Zucchini Dill Pickle Soup

There are few recipes containing homemade lacto-fermented vegetables that I will subject to heat. High heat kills bacteria – good and bad – and my aim is always to develop recipes intended to optimize good bacteria for the gut. So this recipe is a stretch for me: I know heat will undoubtedly reduce the amount of probiotics in this soup compared to eating a raw fermented pickle. Here, I’ve relented and allowed the flavour of fermented foods to trump its functional benefit. Although some probiotics will be destroyed by heating the soup, I’ve tried to minimize the loss by adding the pickle juice (a potent source of probiotics) at the end and keeping the heat low. Canned or store-bought Bick’s Dill Pickles are completely fine to use instead of fermented pickles.

Gut health goodness isn’t entirely sacrificed in this soup. I’ve added more as prebiotics from pureed cannellini beans. This bean puree also adds “creaminess” to this dairy-free soup. Don’t worry about losing out on calcium though. White beans – be that navy (pea), Great Northern, or cannellini – all contain higher amounts of calcium than any other pulse, actually triple that of black or kidney beans. These beans also add fibre, which will stabilize blood sugar and promote healthy bowel movements. Hey, we all need to go!

Zucchini Dill Pickle Soup

Prep time: 10 mins | Total time: 25 mins |  Yield: 8 servings | Author: Sarah Campbell
nightshades, dairy, gluten, grains, soy, eggs, nuts


  •  2 tablespoons extra-virgin olive oil
  • 1 large onion, chopped
  • 3 garlic cloves, minced
  • 1 teaspoon celery salt
  • 6 cups diced zucchini with softer skin
  • 2 tablespoons fresh or frozen dill weed
  • 2/3 cup cooked cannellini beans
  • 3 cups homemade chicken broth
  • ½ cup finely diced dill pickle (1 large or 2 medium)
  • 2 tablespoons dill pickle juice
  • 1 teaspoon unrefined sea salt
  • freshly ground pepper to taste
Ingredient Tip: Use small to medium-sized zucchini rather than large zucchini the size of a baseball bat. The larger, more mature zucchini develop a bitter flavour due to concentration of cucurbitacins, a bitter-flavoured chemical in zucchini and cucumber. It is best to use zucchini with skin still tender enough for your fingernail to penetrate. Using mature zucchini with thick skin may cause the soup to become a tad bitter.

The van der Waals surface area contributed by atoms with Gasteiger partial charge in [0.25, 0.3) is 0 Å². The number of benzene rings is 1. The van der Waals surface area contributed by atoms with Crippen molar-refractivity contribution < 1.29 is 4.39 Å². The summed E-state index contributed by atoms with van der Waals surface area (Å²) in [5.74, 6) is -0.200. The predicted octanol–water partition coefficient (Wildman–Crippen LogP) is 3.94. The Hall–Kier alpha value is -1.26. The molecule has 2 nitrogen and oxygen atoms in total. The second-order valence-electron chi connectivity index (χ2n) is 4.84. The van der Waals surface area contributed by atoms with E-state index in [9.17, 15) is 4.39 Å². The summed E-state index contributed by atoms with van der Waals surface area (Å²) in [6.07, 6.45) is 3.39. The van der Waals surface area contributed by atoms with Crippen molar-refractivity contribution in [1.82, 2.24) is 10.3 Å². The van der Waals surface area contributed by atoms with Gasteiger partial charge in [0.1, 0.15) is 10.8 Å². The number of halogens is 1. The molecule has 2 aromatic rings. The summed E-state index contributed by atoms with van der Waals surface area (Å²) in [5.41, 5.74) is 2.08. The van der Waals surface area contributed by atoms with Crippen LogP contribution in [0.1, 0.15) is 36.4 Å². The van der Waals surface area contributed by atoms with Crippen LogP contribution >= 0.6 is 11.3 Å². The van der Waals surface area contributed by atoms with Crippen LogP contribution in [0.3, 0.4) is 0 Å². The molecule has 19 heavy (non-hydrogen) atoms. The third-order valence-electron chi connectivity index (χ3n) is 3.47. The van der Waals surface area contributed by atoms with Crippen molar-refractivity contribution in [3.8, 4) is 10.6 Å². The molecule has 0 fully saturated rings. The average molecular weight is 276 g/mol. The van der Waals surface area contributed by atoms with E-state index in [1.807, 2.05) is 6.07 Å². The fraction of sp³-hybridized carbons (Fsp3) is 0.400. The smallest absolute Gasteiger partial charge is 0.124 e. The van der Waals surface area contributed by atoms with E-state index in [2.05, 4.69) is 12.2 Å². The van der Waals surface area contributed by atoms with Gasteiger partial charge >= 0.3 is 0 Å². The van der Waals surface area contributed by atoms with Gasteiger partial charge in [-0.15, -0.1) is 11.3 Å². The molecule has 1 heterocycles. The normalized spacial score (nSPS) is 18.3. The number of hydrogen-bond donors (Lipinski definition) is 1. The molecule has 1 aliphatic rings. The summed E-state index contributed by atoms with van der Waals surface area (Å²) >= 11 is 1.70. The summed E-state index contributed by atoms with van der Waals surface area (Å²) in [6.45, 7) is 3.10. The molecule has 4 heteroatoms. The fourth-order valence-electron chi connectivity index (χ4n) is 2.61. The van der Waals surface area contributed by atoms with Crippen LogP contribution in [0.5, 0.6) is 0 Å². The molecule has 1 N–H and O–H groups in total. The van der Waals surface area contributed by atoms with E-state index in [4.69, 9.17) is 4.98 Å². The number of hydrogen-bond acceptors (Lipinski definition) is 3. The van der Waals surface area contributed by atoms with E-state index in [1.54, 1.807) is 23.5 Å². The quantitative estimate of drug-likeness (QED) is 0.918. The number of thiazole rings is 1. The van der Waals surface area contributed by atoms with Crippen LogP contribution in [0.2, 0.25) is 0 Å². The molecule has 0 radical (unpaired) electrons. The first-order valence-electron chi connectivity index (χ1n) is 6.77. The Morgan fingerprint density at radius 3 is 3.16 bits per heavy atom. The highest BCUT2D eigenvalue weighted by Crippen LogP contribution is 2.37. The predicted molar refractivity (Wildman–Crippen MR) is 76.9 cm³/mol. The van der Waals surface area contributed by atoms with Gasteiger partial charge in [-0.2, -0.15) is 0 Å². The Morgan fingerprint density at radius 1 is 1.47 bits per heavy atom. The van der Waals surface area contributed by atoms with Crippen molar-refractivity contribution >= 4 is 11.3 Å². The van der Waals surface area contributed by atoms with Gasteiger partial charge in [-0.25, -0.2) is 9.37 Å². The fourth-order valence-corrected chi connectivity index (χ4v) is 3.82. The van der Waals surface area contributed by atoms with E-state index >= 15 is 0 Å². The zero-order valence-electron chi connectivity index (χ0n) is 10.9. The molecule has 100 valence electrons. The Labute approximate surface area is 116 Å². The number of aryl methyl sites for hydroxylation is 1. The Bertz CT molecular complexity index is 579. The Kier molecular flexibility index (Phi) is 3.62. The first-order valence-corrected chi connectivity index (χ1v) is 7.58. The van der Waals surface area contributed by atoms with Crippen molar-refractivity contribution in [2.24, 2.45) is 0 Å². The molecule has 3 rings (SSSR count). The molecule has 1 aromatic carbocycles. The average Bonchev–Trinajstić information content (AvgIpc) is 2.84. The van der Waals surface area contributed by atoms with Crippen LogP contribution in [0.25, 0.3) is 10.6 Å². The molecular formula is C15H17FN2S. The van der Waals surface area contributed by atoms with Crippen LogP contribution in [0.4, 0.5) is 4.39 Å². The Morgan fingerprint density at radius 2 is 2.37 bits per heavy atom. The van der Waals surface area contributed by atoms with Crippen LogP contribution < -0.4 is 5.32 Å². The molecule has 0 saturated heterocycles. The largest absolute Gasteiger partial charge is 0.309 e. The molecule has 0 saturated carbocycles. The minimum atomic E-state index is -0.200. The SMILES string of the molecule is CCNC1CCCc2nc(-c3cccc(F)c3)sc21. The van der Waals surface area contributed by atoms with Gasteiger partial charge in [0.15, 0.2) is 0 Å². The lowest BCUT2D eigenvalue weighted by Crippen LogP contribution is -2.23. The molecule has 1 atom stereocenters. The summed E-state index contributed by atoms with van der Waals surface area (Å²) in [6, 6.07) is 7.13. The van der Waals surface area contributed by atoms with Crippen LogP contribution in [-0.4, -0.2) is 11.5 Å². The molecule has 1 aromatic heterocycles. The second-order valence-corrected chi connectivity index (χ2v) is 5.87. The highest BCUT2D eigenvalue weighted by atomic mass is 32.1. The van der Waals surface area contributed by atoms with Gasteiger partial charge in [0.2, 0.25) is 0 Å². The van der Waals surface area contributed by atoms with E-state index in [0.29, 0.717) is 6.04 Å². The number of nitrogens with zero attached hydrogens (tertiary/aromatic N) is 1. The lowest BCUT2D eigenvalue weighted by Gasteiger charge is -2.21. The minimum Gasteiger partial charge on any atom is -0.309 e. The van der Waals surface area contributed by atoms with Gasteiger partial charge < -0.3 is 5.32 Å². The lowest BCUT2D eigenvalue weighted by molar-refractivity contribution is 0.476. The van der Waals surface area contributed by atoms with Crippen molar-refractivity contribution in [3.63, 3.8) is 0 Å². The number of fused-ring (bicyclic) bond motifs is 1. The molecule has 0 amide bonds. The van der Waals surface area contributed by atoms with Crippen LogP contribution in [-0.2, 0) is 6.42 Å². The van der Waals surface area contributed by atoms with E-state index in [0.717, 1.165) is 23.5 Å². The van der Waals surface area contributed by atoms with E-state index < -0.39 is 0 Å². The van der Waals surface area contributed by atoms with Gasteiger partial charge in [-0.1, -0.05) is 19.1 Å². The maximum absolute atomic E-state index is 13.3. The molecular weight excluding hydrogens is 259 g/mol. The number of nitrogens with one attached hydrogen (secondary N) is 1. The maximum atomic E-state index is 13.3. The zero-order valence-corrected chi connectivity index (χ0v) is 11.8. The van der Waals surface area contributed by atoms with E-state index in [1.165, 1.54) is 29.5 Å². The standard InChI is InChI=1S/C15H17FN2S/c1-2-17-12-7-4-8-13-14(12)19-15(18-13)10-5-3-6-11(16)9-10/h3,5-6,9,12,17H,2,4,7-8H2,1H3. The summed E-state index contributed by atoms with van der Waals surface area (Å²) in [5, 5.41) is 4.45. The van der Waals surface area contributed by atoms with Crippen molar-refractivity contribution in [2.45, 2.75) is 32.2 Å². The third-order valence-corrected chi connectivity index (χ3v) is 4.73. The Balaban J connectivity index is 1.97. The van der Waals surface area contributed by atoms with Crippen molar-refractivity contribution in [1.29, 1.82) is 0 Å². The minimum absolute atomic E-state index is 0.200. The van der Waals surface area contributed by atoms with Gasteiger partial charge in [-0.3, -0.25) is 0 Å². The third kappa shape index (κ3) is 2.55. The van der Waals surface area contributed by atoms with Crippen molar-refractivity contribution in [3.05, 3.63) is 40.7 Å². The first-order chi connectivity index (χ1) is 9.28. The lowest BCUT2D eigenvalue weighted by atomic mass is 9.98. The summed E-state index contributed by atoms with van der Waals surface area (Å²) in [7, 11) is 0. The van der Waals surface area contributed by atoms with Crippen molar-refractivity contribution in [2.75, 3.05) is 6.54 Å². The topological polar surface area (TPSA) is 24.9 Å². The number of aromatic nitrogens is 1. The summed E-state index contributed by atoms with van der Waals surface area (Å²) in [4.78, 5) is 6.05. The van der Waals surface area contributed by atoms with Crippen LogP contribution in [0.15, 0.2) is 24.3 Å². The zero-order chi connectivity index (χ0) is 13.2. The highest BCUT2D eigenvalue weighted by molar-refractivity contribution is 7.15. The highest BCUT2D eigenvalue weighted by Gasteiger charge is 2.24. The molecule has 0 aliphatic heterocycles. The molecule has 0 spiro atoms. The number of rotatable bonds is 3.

1. Heat a 8-quart pot over medium, then add the olive oil. Sauté onion for 10 minutes, reducing heat if necessary to prevent the onion from browning too much. Browned onion may create off flavours.
  2. Add minced garlic and celery salt; sauté for one minute, then add zucchini and stir. Continue sautéing for another 10 minutes or until zucchini have reduced in volume and have become tender. Add a quarter cup broth if moisture is needed before zucchini has reached tenderness.
  3. Meanwhile, puree the cannellini beans with ¼ – ½ cup broth in a blender. Pour the remaining chicken broth into the zucchini mixture; stir to distribute heat from the vegetables into the cool broth. Transfer this mixture to the blender with pureed beans. Blend on high for a smooth consistency for 1-2 minutes, less for a chunkier texture.
  4. Transfer puree vegetable mixture back into the pot and warm mildly, trying to avoid a rapid boil. Reduce heat to simmer. Add diced dill pickles. If pickle juice is fermented add at the end to preserve as many good microbes as possible. If pickle juice is from canned pickles, then it can be added with the dill pickles.

1 serving equals 1 cup

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